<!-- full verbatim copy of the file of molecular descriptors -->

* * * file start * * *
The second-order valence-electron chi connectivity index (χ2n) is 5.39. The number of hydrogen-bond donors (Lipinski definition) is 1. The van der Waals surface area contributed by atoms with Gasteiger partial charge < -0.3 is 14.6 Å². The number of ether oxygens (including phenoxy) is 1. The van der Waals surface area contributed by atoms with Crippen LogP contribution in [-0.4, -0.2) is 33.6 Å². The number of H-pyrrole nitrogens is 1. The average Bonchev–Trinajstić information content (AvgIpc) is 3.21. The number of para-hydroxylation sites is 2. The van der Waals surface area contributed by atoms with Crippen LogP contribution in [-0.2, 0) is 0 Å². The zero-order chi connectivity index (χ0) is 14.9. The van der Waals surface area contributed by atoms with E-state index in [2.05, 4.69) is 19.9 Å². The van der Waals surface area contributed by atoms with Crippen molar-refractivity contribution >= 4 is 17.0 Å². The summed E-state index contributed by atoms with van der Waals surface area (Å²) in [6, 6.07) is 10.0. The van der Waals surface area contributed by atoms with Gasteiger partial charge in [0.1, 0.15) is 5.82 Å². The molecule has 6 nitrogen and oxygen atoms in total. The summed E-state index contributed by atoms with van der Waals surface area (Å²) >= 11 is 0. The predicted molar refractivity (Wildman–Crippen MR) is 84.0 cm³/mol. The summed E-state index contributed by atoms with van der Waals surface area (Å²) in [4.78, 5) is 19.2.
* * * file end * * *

The second-order valence-electron chi connectivity index (χ2n) is 5.39. The number of hydrogen-bond donors (Lipinski definition) is 1. The van der Waals surface area contributed by atoms with Gasteiger partial charge < -0.3 is 14.6 Å². The number of ether oxygens (including phenoxy) is 1. The van der Waals surface area contributed by atoms with Crippen LogP contribution in [-0.4, -0.2) is 33.6 Å². The number of H-pyrrole nitrogens is 1. The average Bonchev–Trinajstić information content (AvgIpc) is 3.21. The number of para-hydroxylation sites is 2. The van der Waals surface area contributed by atoms with Crippen LogP contribution in [-0.2, 0) is 0 Å². The zero-order chi connectivity index (χ0) is 14.9. The van der Waals surface area contributed by atoms with E-state index in [2.05, 4.69) is 19.9 Å². The van der Waals surface area contributed by atoms with Crippen molar-refractivity contribution >= 4 is 17.0 Å². The summed E-state index contributed by atoms with van der Waals surface area (Å²) in [6, 6.07) is 10.0. The van der Waals surface area contributed by atoms with Gasteiger partial charge in [0.1, 0.15) is 5.82 Å². The molecule has 6 nitrogen and oxygen atoms in total. The summed E-state index contributed by atoms with van der Waals surface area (Å²) >= 11 is 0. The predicted molar refractivity (Wildman–Crippen MR) is 84.0 cm³/mol. The summed E-state index contributed by atoms with van der Waals surface area (Å²) in [4.78, 5) is 19.2.